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The number of Asian immigrants in the United States has increased exponentially over the last 50 years, and Asia is now the second-largest region of birth of U.S. immigrants. The growth of this population dates to the abolition in 1965 of national-origin quotas that barred immigration from Asia. This article delves into key data on Asian immigrants, from settlement and employment patterns to immigration pathways, and more.

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Recent Activity

Articles

Faced with labor shortages in key sectors of the economy, South Korea has moved carefully in recent decades toward accepting greater numbers of workers—albeit in temporary fashion. Its Employment Permit System, launched in 2003, earned international accolades for bringing order and legality to immigration in the country, although several challenges remain to be addressed as this Country Profile explores.

Reports
February 2017

Given diverging demographics, rising educational attainment and wide variation in economic opportunities, countries in the Association of Southeast Asian Nations are poised to see an expansion of both the demand for and supply of skilled migrants willing and able to move. The convergence of these megatrends represents unique opportunities for human-capital development and brain circulation, as this report explores.

Reports
February 2017

As Association of Southeast Asian Nations (ASEAN) Member States work to facilitate the movement of professionals, the experiences of other countries hold promise for policymakers and licensing bodies in Southeast Asia as they deepen implementation of mutual recognition arrangements (MRAs) that seek to establish a uniform and transparent way of recognizing the qualifications of foreign workers. This report offers key lessons.

Articles

Climate-related displacement is not hypothetical: An average of 21.5 million people per year have been displaced since 2008 by natural disasters, and thousands more have fled slow-onset environmental hazards. While migration can serve as a safety valve to adapt to changing conditions, few orderly, legal channels exist for climate migrants (also known as environmental migrants), as this article explores.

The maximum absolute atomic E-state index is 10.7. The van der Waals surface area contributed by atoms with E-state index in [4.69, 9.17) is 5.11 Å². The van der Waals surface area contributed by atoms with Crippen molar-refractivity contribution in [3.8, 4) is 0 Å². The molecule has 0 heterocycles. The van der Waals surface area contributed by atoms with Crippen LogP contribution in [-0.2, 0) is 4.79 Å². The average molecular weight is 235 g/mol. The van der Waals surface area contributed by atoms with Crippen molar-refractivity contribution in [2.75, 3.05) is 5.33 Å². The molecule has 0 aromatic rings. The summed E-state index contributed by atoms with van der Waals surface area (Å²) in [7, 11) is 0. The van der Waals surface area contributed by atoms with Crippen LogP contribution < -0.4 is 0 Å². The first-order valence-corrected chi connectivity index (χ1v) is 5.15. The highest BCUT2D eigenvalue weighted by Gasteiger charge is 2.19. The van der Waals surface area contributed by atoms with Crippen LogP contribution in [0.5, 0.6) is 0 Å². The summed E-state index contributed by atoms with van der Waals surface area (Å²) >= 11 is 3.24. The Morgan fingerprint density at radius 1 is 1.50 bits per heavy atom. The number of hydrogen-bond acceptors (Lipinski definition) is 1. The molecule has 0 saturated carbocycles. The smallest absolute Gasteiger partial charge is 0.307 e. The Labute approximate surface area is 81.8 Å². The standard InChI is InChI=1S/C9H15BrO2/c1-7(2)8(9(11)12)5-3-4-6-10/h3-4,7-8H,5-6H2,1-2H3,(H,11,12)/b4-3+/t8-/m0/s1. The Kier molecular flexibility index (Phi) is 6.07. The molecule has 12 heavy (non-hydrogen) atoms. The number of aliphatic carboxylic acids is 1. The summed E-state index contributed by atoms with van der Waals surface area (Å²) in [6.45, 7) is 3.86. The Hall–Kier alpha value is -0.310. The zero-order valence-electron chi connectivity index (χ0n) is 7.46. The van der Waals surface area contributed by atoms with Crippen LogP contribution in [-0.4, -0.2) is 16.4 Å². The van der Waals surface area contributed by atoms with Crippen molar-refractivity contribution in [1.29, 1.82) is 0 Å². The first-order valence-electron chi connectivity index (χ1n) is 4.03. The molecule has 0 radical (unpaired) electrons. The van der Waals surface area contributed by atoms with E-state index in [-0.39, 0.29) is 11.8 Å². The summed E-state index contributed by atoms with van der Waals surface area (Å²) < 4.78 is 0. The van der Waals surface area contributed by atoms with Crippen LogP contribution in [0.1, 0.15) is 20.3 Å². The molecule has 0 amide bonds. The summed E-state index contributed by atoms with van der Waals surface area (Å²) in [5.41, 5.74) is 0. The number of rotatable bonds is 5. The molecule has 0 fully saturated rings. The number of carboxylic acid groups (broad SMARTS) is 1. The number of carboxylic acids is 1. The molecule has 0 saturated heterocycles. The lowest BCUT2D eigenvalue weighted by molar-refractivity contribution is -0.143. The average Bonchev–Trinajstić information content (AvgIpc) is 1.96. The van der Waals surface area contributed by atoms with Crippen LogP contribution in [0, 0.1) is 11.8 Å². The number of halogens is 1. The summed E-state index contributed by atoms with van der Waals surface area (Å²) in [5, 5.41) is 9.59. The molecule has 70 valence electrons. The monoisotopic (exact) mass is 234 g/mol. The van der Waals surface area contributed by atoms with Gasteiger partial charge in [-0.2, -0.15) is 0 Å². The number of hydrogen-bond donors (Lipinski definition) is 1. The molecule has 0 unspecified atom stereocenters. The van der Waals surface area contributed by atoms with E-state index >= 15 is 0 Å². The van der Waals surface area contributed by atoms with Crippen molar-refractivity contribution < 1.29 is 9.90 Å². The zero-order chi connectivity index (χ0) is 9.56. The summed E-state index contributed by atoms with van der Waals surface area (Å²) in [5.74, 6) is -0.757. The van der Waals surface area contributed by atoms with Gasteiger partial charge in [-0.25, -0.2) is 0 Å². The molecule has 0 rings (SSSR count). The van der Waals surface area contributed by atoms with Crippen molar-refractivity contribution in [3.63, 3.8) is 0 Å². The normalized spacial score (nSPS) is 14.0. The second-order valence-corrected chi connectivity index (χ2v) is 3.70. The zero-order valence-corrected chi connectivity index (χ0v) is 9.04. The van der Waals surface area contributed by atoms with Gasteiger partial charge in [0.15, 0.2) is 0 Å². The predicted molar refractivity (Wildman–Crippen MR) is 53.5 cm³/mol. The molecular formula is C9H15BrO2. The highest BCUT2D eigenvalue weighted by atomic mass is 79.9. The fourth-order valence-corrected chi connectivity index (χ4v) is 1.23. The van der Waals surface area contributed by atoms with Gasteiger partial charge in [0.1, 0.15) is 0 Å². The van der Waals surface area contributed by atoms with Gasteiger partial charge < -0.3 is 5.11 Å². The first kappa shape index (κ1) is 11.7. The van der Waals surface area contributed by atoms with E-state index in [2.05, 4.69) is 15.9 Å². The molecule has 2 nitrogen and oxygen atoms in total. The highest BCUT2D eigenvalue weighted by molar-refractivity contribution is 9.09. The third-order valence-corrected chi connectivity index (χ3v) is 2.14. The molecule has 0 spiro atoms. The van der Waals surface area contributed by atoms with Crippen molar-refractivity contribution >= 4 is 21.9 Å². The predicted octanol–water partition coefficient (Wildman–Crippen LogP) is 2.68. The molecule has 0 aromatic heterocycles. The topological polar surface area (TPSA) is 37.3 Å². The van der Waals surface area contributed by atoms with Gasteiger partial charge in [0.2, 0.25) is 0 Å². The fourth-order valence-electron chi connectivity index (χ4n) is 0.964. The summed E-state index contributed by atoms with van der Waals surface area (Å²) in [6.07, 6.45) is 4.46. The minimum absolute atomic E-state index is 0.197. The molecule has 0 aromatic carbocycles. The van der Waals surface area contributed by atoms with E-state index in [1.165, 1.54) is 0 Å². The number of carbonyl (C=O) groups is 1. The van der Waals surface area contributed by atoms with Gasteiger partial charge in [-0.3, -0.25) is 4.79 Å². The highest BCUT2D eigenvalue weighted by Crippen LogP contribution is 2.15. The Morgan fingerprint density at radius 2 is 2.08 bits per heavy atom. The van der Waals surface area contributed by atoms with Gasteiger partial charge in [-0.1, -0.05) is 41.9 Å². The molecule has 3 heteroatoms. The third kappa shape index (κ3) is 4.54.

Articles

Having emerged from a long era of military rule, Myanmar's leaders and many citizens are looking outward. In particular, with Burmese labor migration abroad on the rise, policymakers are examining ways in which to harness remittances as a vehicle for economic development, particularly in impoverished rural areas. This article explores Burmese labor migration flows, financial reforms, and challenges on migration and development.

Reports
January 2017

Association of Southeast Asian Nations (ASEAN) Member States have approved Mutual Recognition Arrangements (MRAs) in the tourism sector and in six regulated occupations to ease the movement of professionals within the region. This report compares the approaches taken to facilitate mutual recognition of qualifications within the region, the factors that shaped each MRA approach, and their tradeoffs and policy implications.

Articles

With many countries in East Asia facing unfavorable demographic shifts in the form of aging populations, low fertility, and shrinking workforces, governments in 2016 continued to explore immigration as a potential policy solution. However, a tradition of cultural homogeneity and wariness among publics about increased immigration is leading policymakers to test the waters with very small steps.

Articles

In stark contrast to a Europe that is erecting new barriers and reinstituting border controls, other regions around the world are moving toward greater mobility for intraregional travelers and migrants. Regional blocs in South America and Southeast Asia have been working to ease intraregional movements of workers, and the African Union in 2016 launched a new biometric African passport.